Monday, June 3, 2013

Warren Mosler versus Robert Murphy Debate is Today!

That is, it will be held 6.15 pm (US Eastern Daylight Time), Monday, June 3rd, 2013 at the Jerome Greene Hall, Columbia Law School, New York, NY.

The livestream is supposed to be available here:
Good luck Warren Mosler!

Update: Less than an hour to go!

Update 2: I think this is the correct link for the livestream:
Update 3: I have listened to most of the debate (it is still going as I write this), but I am surprised how there were many weaknesses in Murphy’s arguments that could have been exploited.

At one point, Murphy invokes Austrian business cycle theory (ABCT). But what version of it? Murphy already agrees that a single Wicksellian natural rate does not exist. Most versions of ABCT fall apart when this is admitted. He even says at one point, “assuming my business cycle theory is correct.” Oh, but what version?

An audience member asks why falling prices would not fix things. The answer is: debt deflation.

Another audience member says that Austrian predicted the crisis, but that is grossly exaggerated and Keynesians also predicted the crisis too:
In particular, the Keynesian Dean Baker called the housing bubble and a serious crisis when that asset bubble collapsed in August 2002.



    had to dig around to find the livestream link.

    got my money on mosler, murphy such a lightweight. would've been better with george selgin or pete boetke, larry white, anyone besides murphy. although i suppose murphy is strong in the one place mmt is weak, the complexity of capital and such.

    should be good fun either way...

    thanks for the link i kinda forgot this was happening.

    1. Thanks for the link! Have updated above.

    2. Yeah, I think White would be my choice. He has great knowledge of the history of economic thought (enough to write the "Clash of Economic Ideas"), and he's familiar with Randy Wray's stuff. Plus, he explicitly identifies as Austrian, making him a more appropriate choice here than Selgin (who would've been great, too).

    3. Apologies for the link confusion - I was supposed to update it that morning but had my first day of a new job in CA, so was right in the middle of meetings when it started. Hope it wasn't too much hassle.

  2. Not to be mean or anything, but the debate was just so hard to follow and boring that I tapped out around 2 hours. It was pretty difficult for me to tell who was really making the most cogent arguments. There were ideologues on both sides in the livestream chat room that gave me the impression that both sides thought they won.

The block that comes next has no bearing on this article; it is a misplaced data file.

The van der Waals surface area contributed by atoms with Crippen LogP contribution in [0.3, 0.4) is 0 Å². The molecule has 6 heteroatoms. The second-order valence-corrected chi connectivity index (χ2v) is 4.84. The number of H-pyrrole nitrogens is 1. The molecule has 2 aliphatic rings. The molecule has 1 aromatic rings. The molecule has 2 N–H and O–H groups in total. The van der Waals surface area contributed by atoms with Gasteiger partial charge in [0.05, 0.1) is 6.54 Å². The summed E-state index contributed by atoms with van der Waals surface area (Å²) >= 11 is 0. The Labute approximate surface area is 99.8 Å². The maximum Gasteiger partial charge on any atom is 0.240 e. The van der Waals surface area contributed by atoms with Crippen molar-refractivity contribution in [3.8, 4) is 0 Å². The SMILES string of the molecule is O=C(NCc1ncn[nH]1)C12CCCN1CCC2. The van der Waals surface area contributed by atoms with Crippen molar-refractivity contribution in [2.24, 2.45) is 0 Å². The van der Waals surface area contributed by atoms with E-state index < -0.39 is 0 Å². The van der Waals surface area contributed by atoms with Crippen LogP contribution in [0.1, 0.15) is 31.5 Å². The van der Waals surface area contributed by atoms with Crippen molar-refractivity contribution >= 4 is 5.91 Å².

The whole debate should have been done as an email exchange in my humble opinion. It would have given both camps a much better way to use any empirical evidence or charts to back up their conclusions.

    I would have preferred to see a debate between you and someone like Jonathan Catalan or George Selgin (thanks to anon for bringing him up), but I understand the whole idea of posting under a pseudonym and remaining anonymous for many reasons.

    1. "The whole debate should have been done as an email exchange in my humble opinion."

      Cato-unbound is a pretty good format, imo. Maybe 3 essays on each side: intro, rebuttal, closing remarks.

      A tournament of bloggers would be a pretty good publicity generator for the econosphere. Pick an issue, then four econ bloggers out of a hat. Two-round tournament, readers vote on the winners. Do it once a month. Would generate buzz.

    2. I also think printed debates -- without on the internet or on paper -- are actually much better in many ways!

      For one thing, you can properly cite sources and evidence.

    3. Thanks for the suggestion re: paper debates. Definitely something we'd be interested in supporting in the future. Please email the series if you ever find some people you think would be good to do so that are willing.

      We will endeavor to get a transcript up eventually, and will invite Warren and Murphy to supplement it with commentary if they so wish.